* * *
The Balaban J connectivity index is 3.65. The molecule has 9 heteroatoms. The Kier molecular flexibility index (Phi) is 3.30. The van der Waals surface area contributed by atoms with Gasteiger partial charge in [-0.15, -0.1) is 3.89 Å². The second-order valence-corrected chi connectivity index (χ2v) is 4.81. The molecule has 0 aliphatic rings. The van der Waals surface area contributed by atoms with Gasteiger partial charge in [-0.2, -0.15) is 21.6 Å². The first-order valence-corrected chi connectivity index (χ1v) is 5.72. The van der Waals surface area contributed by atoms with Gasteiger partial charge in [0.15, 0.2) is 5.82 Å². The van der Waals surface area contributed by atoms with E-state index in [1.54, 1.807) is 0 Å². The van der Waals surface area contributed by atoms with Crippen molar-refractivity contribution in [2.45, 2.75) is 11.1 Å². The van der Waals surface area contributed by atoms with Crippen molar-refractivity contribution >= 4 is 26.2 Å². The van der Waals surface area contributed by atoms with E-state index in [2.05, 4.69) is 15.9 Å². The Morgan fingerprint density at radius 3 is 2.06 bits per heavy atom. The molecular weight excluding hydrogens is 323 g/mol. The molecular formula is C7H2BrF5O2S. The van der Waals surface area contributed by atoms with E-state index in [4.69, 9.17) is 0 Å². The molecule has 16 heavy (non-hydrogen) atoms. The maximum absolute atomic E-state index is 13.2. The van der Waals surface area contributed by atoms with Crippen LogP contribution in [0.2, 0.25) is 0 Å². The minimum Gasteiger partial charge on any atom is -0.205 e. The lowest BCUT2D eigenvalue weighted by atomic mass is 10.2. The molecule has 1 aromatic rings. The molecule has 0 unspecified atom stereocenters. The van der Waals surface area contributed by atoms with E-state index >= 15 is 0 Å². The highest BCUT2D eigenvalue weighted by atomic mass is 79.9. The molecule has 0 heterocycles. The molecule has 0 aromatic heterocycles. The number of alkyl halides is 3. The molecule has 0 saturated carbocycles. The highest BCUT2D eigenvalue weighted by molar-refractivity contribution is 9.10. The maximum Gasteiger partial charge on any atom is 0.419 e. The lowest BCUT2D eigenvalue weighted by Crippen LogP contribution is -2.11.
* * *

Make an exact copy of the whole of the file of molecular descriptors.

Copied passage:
The Balaban J connectivity index is 3.65. The molecule has 9 heteroatoms. The Kier molecular flexibility index (Phi) is 3.30. The van der Waals surface area contributed by atoms with Gasteiger partial charge in [-0.15, -0.1) is 3.89 Å². The second-order valence-corrected chi connectivity index (χ2v) is 4.81. The molecule has 0 aliphatic rings. The van der Waals surface area contributed by atoms with Gasteiger partial charge in [-0.2, -0.15) is 21.6 Å². The first-order valence-corrected chi connectivity index (χ1v) is 5.72. The van der Waals surface area contributed by atoms with Gasteiger partial charge in [0.15, 0.2) is 5.82 Å². The van der Waals surface area contributed by atoms with E-state index in [1.54, 1.807) is 0 Å². The van der Waals surface area contributed by atoms with Crippen molar-refractivity contribution in [2.45, 2.75) is 11.1 Å². The van der Waals surface area contributed by atoms with Crippen molar-refractivity contribution >= 4 is 26.2 Å². The van der Waals surface area contributed by atoms with E-state index in [2.05, 4.69) is 15.9 Å². The Morgan fingerprint density at radius 3 is 2.06 bits per heavy atom. The molecular weight excluding hydrogens is 323 g/mol. The molecular formula is C7H2BrF5O2S. The van der Waals surface area contributed by atoms with E-state index in [4.69, 9.17) is 0 Å². The molecule has 16 heavy (non-hydrogen) atoms. The maximum absolute atomic E-state index is 13.2. The van der Waals surface area contributed by atoms with Crippen LogP contribution in [0.2, 0.25) is 0 Å². The minimum Gasteiger partial charge on any atom is -0.205 e. The lowest BCUT2D eigenvalue weighted by atomic mass is 10.2. The molecule has 1 aromatic rings. The molecule has 0 unspecified atom stereocenters. The van der Waals surface area contributed by atoms with E-state index >= 15 is 0 Å². The highest BCUT2D eigenvalue weighted by atomic mass is 79.9. The molecule has 0 heterocycles. The molecule has 0 aromatic heterocycles. The number of alkyl halides is 3. The molecule has 0 saturated carbocycles. The highest BCUT2D eigenvalue weighted by molar-refractivity contribution is 9.10. The maximum Gasteiger partial charge on any atom is 0.419 e. The lowest BCUT2D eigenvalue weighted by Crippen LogP contribution is -2.11.